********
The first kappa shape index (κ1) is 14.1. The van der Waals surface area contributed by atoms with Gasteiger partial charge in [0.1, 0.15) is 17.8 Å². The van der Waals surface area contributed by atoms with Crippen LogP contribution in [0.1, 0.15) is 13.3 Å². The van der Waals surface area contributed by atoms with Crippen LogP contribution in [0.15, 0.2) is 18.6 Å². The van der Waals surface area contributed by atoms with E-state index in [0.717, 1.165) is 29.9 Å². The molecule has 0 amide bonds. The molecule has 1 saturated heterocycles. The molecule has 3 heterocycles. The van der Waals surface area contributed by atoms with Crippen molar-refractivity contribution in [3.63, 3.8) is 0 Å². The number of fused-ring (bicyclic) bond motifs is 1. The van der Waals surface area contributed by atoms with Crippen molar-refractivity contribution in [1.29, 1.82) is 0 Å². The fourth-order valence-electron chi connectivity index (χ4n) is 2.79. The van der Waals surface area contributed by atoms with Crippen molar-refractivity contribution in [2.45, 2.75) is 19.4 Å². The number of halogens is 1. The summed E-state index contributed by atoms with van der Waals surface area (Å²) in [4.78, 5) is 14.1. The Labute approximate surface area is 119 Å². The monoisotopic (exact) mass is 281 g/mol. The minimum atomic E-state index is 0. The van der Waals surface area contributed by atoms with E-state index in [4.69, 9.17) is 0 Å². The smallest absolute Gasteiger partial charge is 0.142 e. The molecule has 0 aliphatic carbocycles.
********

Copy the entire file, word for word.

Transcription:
The first kappa shape index (κ1) is 14.1. The van der Waals surface area contributed by atoms with Gasteiger partial charge in [0.1, 0.15) is 17.8 Å². The van der Waals surface area contributed by atoms with Crippen LogP contribution in [0.1, 0.15) is 13.3 Å². The van der Waals surface area contributed by atoms with Crippen LogP contribution in [0.15, 0.2) is 18.6 Å². The van der Waals surface area contributed by atoms with E-state index in [0.717, 1.165) is 29.9 Å². The molecule has 0 amide bonds. The molecule has 1 saturated heterocycles. The molecule has 3 heterocycles. The van der Waals surface area contributed by atoms with Crippen molar-refractivity contribution in [3.63, 3.8) is 0 Å². The number of fused-ring (bicyclic) bond motifs is 1. The van der Waals surface area contributed by atoms with Crippen molar-refractivity contribution in [1.29, 1.82) is 0 Å². The fourth-order valence-electron chi connectivity index (χ4n) is 2.79. The van der Waals surface area contributed by atoms with Crippen molar-refractivity contribution in [2.45, 2.75) is 19.4 Å². The number of halogens is 1. The summed E-state index contributed by atoms with van der Waals surface area (Å²) in [4.78, 5) is 14.1. The Labute approximate surface area is 119 Å². The monoisotopic (exact) mass is 281 g/mol. The minimum atomic E-state index is 0. The van der Waals surface area contributed by atoms with E-state index in [4.69, 9.17) is 0 Å². The smallest absolute Gasteiger partial charge is 0.142 e. The molecule has 0 aliphatic carbocycles.